A small faction of rebel House Republicans is scraping the back bench of the conference, and even looking outside the Capitol, in search of an alternative to Kevin McCarthy for speaker.
So far, they are not having much luck finding a substitute candidate who wants to run for the top spot, never mind someone who can win.
They have floated the names of several low-key Republicans, including Rep. Mike Johnson of Louisiana, former Rep. Jim Bridenstine of Oklahoma and outgoing Rep. Fred Upton of Michigan.
None of them appears to be interested in the job.
Mr. Bridenstine told The Washington Times that he has no intention of showing up in the House chamber on Jan. 3 to compete for the gavel.
“I’m not a candidate,” said Mr. Bridenstine, who left Congress in 2018 for a two-year stint as NASA administrator.
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The opposition to Mr. McCarthy’s ascent to speaker is driven by a group of five Republican lawmakers. Despite the absence of a viable alternative, they are determined to use their leverage in a bare Republican majority to make it difficult, if not impossible, for Mr. McCarthy to win the 218 votes needed to secure the speaker’s gavel on the opening day of the 118th Congress.
Republicans are poised to govern with a five-seat majority, which means just a handful of rank-and-file lawmakers could thwart Mr. McCarthy’s election.
Rep. Andy Biggs, Arizona Republican, is leading the effort to depose Mr. McCarthy, 57, who has headed the Republican conference since 2019 and before that served five years as majority leader.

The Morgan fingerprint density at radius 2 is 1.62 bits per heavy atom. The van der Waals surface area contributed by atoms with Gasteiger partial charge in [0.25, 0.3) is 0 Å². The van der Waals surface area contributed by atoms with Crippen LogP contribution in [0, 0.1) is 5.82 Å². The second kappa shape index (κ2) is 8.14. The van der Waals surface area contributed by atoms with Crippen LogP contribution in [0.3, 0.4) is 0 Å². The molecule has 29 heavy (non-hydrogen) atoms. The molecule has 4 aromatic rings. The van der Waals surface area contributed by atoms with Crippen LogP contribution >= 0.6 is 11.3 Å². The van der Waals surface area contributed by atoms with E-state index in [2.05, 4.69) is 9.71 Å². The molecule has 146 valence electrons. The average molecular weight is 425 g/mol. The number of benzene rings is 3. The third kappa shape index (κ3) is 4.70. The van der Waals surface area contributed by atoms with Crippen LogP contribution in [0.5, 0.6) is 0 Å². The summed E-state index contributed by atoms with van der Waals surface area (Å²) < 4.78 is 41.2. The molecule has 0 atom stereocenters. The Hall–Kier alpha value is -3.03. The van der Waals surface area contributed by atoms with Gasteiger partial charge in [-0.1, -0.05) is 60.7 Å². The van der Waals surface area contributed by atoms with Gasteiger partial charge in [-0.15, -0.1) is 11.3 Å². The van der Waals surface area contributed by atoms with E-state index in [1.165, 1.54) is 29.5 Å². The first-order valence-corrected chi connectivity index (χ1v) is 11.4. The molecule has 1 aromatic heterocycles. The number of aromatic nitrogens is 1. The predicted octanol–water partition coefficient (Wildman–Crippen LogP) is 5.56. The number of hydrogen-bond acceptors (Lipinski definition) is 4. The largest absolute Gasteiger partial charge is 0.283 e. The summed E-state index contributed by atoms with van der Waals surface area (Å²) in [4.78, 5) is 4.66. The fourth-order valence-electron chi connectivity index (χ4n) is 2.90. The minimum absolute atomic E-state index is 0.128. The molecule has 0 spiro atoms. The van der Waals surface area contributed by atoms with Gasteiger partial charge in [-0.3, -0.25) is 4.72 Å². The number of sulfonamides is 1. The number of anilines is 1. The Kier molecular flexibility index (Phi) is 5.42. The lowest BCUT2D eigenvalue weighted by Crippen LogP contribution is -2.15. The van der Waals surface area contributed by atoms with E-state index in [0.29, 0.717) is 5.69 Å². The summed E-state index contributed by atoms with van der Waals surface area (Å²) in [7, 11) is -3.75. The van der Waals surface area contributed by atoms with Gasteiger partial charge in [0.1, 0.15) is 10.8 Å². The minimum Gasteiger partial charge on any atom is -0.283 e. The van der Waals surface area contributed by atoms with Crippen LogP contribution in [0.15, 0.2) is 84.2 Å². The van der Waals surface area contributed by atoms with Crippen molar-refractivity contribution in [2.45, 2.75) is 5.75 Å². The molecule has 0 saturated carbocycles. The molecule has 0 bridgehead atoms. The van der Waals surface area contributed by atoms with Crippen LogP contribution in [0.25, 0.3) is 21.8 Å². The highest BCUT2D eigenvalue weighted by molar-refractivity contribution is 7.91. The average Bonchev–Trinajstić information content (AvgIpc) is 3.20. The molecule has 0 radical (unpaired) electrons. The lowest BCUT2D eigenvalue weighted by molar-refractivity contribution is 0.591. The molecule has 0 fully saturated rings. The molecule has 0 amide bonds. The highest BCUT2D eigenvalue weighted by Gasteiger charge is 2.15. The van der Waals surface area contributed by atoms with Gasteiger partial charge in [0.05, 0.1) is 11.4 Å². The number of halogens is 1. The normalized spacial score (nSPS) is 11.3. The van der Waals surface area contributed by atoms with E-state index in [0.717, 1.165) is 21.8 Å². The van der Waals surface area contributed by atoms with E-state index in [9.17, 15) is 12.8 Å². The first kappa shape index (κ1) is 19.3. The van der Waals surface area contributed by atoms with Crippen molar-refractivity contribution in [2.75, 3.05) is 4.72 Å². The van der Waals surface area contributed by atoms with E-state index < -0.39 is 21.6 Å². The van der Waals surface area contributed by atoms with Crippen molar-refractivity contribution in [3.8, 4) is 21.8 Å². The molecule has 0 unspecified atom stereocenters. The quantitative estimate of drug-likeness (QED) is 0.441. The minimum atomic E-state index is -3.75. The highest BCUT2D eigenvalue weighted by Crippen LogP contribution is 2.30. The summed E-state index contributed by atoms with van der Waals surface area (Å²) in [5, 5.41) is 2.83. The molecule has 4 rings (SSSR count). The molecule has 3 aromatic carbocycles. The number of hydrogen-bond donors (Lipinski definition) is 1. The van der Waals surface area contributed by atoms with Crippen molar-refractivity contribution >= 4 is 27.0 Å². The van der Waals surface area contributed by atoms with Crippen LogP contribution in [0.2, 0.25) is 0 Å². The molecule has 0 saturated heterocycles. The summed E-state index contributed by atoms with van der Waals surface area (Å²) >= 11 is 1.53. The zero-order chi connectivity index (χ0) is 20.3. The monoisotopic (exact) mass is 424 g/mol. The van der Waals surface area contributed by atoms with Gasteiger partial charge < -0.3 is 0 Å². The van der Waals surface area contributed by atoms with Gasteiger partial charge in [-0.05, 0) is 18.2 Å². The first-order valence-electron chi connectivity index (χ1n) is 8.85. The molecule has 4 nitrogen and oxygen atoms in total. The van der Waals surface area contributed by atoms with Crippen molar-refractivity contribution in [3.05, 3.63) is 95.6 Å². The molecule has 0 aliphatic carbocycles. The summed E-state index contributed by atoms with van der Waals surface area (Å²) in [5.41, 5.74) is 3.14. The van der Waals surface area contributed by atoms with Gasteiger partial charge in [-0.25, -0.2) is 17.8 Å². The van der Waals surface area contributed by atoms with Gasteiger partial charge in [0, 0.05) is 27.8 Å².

Mr. Biggs, a member of the conservative Freedom Caucus, told The Times that Republicans need “a change agent.” He is throwing his name into the mix as a candidate for speaker when Congress convenes on Jan. 3 despite losing overwhelmingly to Mr. McCarthy in a closed-door vote last month.
“Kevin doesn’t have the votes,” Mr. Biggs said in an interview. “I know he doesn’t have the votes. I know he knows he doesn’t have the votes. The reality is the pressure is on Kevin. It’s not on me.”
On Tuesday, Mr. McCarthy was not sweating about winning the 218.
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“We’ll get to it,” he told The Times as he walked through a Capitol hallway.
Behind the scenes, Mr. McCarthy is playing hardball with the gang of five and making moves to weaken their opposition.
In addition to Mr. Biggs, the list of anti-McCarthy rebels are Reps. Matt Gaetz of Florida, Matthew M. Rosendale of Montana, Ralph Norman of South Carolina and Bob Good of Virginia.
The group could face the wrath of the powerful Republican steering committee, an arm of Mr. McCarthy’s leadership team, which is poised to delay votes on committee assignments for the next Congress.
If Republicans wait until January to fill coveted committee slots, they could punish McCarthy opponents.
In 2016, Rep. Paul D. Ryan, Wisconsin Republican, postponed assignments of coveted committee positions until after the speaker’s vote.
Unfazed by the threat, Mr. Gaetz said he and other McCarthy opponents are searching for a substitute candidate, from either inside or outside the House, who can appeal to everybody.